Eswatini’s Employment Act provides for wage security. When starting a business, each employer must pay to government the equivalent of one month’s wage for each of its employees, which is held in a trust to pay employees if the firm endures financial hardships. However, payment of this security is at the discretion to the Labour Commissioner, who can exempt an employer from making the payment. According to a key informant, many of the apparel firms were given exemptions, leaving the trust almost empty: ‘We found that in fact very few apparel manufacturers had paid into the fund and to all intents and purposes there is no money available in this fund’.
A second source of funds that the government could tap into is the National Provident Fund (SNPF). Workers and employers must each contribute 5% of the gross weekly wage to the SNPF. Discussions between the government and employers about accessing some of these funds have been ongoing, with some employers having formally applied to lay off workers for the legal maximum of 14 days.Footnote 22 However, the amount being proposed would provide only ZAR 230 per month to each worker, which is well short of the amount needed to sustain a household. Crucially, ATUSWA has been largely ignored in the negotiations and, as reported by their general secretary, only three firms consulted (separately) with the union about lay-offs.
Factory managers are also critical of government over its lack of support for the sector and its general mismanagement of the crisis:
We as management and staff are fully aware of the dire consequences if utmost care is not taken proactively in combatting this dreaded disease… Sadly, our measures are not supported by the government, as during the whole Covid-19 the various ministries charged with this responsibility still remain absolutely silent and shone in their absence. Cases are on the rise and while everything is done by us to combat this disease infections are a real possibility and will have as consequence the shutdown of the factory with more lost production. (F3, online, 12 June 2020)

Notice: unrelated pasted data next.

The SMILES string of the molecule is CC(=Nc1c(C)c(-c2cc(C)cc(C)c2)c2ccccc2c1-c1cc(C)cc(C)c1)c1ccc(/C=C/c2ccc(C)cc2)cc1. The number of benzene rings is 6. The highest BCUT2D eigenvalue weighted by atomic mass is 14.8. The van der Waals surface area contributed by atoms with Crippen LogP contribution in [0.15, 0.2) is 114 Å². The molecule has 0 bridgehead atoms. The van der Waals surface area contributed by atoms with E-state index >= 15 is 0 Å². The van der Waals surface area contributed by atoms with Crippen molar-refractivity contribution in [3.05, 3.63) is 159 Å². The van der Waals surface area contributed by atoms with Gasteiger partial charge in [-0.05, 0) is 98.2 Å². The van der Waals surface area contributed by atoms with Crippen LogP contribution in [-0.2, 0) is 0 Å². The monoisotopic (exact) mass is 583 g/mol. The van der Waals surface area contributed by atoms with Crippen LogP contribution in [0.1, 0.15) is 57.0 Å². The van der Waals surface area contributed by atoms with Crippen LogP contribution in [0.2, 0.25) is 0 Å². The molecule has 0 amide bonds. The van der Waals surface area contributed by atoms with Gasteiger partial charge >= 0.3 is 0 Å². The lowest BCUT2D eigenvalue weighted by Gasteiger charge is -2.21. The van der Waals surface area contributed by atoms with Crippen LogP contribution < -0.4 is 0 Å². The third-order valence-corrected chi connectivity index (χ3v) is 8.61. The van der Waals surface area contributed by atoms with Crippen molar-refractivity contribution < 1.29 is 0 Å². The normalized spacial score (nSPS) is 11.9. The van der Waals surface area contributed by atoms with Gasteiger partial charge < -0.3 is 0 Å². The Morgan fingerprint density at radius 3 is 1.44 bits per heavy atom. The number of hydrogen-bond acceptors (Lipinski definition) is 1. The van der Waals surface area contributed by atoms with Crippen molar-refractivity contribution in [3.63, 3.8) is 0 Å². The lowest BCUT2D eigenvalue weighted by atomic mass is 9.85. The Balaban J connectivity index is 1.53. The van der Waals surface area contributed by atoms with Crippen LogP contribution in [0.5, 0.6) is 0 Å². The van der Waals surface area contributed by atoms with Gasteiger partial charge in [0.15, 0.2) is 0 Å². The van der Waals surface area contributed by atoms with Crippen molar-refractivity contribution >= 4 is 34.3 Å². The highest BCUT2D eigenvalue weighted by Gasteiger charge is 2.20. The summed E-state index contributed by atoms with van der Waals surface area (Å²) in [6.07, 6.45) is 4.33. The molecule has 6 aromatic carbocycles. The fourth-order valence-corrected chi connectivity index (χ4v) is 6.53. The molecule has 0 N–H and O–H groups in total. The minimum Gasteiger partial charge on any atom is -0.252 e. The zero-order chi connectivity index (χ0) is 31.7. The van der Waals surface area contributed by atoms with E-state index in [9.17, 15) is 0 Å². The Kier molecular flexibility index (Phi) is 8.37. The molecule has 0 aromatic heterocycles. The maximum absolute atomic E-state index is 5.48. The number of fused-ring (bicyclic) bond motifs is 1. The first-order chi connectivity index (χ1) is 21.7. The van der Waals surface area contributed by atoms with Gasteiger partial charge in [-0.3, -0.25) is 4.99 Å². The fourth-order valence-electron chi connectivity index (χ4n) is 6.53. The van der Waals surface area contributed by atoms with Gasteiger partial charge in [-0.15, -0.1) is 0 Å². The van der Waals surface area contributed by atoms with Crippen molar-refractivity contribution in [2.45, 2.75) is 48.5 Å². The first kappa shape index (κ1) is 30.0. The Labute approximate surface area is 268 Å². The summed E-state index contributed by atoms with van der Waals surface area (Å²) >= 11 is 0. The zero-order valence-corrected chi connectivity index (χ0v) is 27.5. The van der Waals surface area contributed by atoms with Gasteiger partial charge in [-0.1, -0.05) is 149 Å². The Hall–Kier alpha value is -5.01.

Employers, however, are not blameless. The Regulation of Wages (Textile and Apparel Industry), issued in terms of the Wages Act of 1964, provides that an employer may lay off workers without pay, for reasons or circumstances beyond his or her control, for a period of up to 14 days. At the end of this period the employer must either re-employ the workers in their original jobs or terminate their employment with notice. We were not told of any firms that had complied with this provision. Instead, workers were left in limbo, neither formally laid off nor retrenched, which meant that they did not receive wages or severance pay, nor could they apply for their provident fund benefits from the SNPF.
With the exception of Edcon, no other retailer has refused to pay for orders placed, in process or shipped. Furthermore, unlike design houses, no retailer has tried to renegotiate prices downwards: ‘They [buyers] have been paying on time, we cannot complain’ (F4, online, June 2020). This statement is echoed by all direct suppliers who responded to our questionnaire. Three direct suppliers further noted that retailers had provided them with some forms of financial assistance: ‘They assisted me with 80% payment for the staff while I was shut down. They asked me for a list of the staff, and they accepted to pay 80% while I was shut. They are also supporting me now by commissioning masks for South Africa’ (F5, online, 4 June 2020). Similarly, the manager of a large FOB direct supplier emphasised: ‘Fabric suppliers are [taking] two weeks longer than before and customers’ selling performance is not stable yet. Our main buyer gave us a loan of ZAR 5 million to buy fabric’ (F6, online, 12 June 2020) Importantly, therefore, we notice that private governance by South African retailers has provided some form of support to direct suppliers.